Name: Glass Museum
Members: Antoine Flipo, Martin Grégoire, Brieuc Angenot
Interviewees: Antoine Flipo, Martin Grégoire
Occupations: Producer, pianist (Antoine Flipo), producer, drummer (Martin Grégoire), musician, producer (Brieuc Angenot)
Current release: Glass Museum's Reflet is out via Sdban.
If you enjoyed this interview with Glass Museum and would like to know more about the duo, visit their official website. They're also on Instagram, twitter, Soundcloud, and Facebook.
When did you start writing/producing/playing music and what or who were your early passions and influences? What was it about music and/or sound that drew you to it?
We both started playing at the age of 7 & 9. Antoine (pianist) was into classical music from the start when Martin started to get interested in instrumental rock music.
When we started the band in 2016, we realised that we had a common passion for instrumental / modern jazz and bands like Gogo Penguin, Portico Quartet.
Today, we are also very influenced by electronic music and artists like Four Tet, and Max Cooper.
[Read our Portico Quartet interview]
[Read our Max Cooper interview]
Some people experience intense emotion when listening to music, others see colours or shapes. What is your own listening experience like and how does it influence your approach to music?
We don’t want to give any direction about the personal feelings that people might have when listening to our music. We think it can bring a wide panel of emotions: joy, happiness, darkness …
From our side, there are different elements that will have an impact on us when listening to music: the tempo, the energy, the structure of the track …
Most important for us is to experience the music live, to feel the human energy behind it!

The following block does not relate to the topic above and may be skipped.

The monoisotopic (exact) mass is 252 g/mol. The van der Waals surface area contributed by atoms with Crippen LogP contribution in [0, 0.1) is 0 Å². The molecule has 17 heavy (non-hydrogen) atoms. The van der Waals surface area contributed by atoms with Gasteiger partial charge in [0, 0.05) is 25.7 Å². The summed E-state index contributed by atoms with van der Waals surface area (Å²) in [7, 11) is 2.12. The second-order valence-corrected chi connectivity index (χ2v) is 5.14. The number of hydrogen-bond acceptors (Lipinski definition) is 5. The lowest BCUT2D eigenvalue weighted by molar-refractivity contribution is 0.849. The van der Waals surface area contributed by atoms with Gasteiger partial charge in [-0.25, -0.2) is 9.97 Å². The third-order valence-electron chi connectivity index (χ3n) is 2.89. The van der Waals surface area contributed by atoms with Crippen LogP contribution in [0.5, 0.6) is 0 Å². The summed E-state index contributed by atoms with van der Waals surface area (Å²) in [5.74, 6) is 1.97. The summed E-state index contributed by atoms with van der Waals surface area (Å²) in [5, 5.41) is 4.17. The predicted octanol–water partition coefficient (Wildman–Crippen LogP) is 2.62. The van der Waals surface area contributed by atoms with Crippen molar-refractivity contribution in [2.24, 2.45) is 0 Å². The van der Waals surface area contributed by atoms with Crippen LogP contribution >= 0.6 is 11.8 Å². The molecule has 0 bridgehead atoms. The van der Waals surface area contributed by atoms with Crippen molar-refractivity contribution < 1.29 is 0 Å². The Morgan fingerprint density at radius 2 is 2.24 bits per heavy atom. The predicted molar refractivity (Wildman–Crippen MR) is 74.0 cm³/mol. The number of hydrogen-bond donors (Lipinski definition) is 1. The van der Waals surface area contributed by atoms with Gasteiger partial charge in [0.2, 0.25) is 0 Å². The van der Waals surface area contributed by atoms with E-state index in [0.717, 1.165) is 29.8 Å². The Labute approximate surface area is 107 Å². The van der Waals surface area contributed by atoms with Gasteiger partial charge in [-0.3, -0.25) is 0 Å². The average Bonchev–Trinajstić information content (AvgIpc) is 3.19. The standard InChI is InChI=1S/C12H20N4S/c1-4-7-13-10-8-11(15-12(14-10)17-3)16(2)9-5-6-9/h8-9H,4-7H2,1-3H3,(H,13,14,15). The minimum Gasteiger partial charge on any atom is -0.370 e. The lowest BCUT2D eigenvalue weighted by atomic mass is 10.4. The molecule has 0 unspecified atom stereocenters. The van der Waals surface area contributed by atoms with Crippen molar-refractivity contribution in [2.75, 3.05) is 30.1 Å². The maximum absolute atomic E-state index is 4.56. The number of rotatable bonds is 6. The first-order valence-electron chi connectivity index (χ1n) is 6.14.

How would you describe your development as an artist in terms of interests and challenges, searching for a personal voice, as well as breakthroughs?
Back in 2016, when starting the project, we had this idea of a minimalistic setting based on two organic instruments: the acoustic piano and drums. That setting led us to compose our first album DEUX with this restriction.
When working on our second album REYKJAVIK, we changed our composition process by starting the creation from the studio, adding electronica elements to our music.
For REFLET, we are working with a third member (Brieuc Angenot) which now allows us to come to the source of the project: organic live music with electronic elements on it.
Tell me a bit about your sense of identity and how it influences both your preferences as a listener and your creativity as an artist, please.
What, would you say, are the key ideas behind your approach to music and art?
In 2020, we released REYKJAVIK: an album which was influenced by Island landscapes and all the travels we had done when touring in Europe. Travelling and natural elements were at the source of inspiration for that album.
Because of Covid, we took some time off in the Ardennes the same year to start composing the tracks of REFLET: instead of travelling, but imagined this album by searching on a more personal experience: dream and imagination.
How would you describe your views on topics like originality and innovation versus perfection and timelessness in music? Are you interested in a “music of the future” or “continuing a tradition”?